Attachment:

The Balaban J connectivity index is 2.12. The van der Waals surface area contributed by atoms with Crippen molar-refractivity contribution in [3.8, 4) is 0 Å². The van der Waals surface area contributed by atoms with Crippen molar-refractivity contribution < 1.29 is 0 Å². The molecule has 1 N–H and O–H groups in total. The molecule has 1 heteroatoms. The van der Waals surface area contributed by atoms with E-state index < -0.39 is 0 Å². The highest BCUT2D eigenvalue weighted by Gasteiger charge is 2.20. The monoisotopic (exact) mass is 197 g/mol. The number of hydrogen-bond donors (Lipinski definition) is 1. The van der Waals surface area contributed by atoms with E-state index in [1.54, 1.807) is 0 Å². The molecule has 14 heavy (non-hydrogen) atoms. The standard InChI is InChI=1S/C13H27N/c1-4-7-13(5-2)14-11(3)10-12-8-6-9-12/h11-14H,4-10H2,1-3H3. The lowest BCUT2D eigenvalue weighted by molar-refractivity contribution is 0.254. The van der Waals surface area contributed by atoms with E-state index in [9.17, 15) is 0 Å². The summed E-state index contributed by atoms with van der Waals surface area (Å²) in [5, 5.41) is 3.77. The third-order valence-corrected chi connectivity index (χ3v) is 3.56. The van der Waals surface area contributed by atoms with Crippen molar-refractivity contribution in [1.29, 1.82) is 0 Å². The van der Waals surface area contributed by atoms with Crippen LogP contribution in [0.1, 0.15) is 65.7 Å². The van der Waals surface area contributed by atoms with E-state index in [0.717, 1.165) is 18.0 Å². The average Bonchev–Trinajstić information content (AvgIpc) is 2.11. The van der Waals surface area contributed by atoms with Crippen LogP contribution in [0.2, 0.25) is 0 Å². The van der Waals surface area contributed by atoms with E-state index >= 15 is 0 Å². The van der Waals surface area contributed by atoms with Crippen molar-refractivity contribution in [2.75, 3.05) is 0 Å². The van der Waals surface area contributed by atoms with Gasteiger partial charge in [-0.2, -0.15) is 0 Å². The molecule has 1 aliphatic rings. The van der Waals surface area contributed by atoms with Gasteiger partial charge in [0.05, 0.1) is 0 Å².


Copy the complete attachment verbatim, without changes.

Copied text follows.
The Balaban J connectivity index is 2.12. The van der Waals surface area contributed by atoms with Crippen molar-refractivity contribution in [3.8, 4) is 0 Å². The van der Waals surface area contributed by atoms with Crippen molar-refractivity contribution < 1.29 is 0 Å². The molecule has 1 N–H and O–H groups in total. The molecule has 1 heteroatoms. The van der Waals surface area contributed by atoms with E-state index < -0.39 is 0 Å². The highest BCUT2D eigenvalue weighted by Gasteiger charge is 2.20. The monoisotopic (exact) mass is 197 g/mol. The number of hydrogen-bond donors (Lipinski definition) is 1. The van der Waals surface area contributed by atoms with E-state index in [1.54, 1.807) is 0 Å². The molecule has 14 heavy (non-hydrogen) atoms. The standard InChI is InChI=1S/C13H27N/c1-4-7-13(5-2)14-11(3)10-12-8-6-9-12/h11-14H,4-10H2,1-3H3. The lowest BCUT2D eigenvalue weighted by molar-refractivity contribution is 0.254. The van der Waals surface area contributed by atoms with E-state index in [9.17, 15) is 0 Å². The summed E-state index contributed by atoms with van der Waals surface area (Å²) in [5, 5.41) is 3.77. The third-order valence-corrected chi connectivity index (χ3v) is 3.56. The van der Waals surface area contributed by atoms with Crippen molar-refractivity contribution in [1.29, 1.82) is 0 Å². The van der Waals surface area contributed by atoms with Crippen LogP contribution in [0.1, 0.15) is 65.7 Å². The van der Waals surface area contributed by atoms with E-state index in [0.717, 1.165) is 18.0 Å². The average Bonchev–Trinajstić information content (AvgIpc) is 2.11. The van der Waals surface area contributed by atoms with Crippen LogP contribution in [0.2, 0.25) is 0 Å². The van der Waals surface area contributed by atoms with E-state index >= 15 is 0 Å². The van der Waals surface area contributed by atoms with Crippen molar-refractivity contribution in [2.75, 3.05) is 0 Å². The van der Waals surface area contributed by atoms with Gasteiger partial charge in [-0.2, -0.15) is 0 Å². The molecule has 1 aliphatic rings. The van der Waals surface area contributed by atoms with Gasteiger partial charge in [0.05, 0.1) is 0 Å².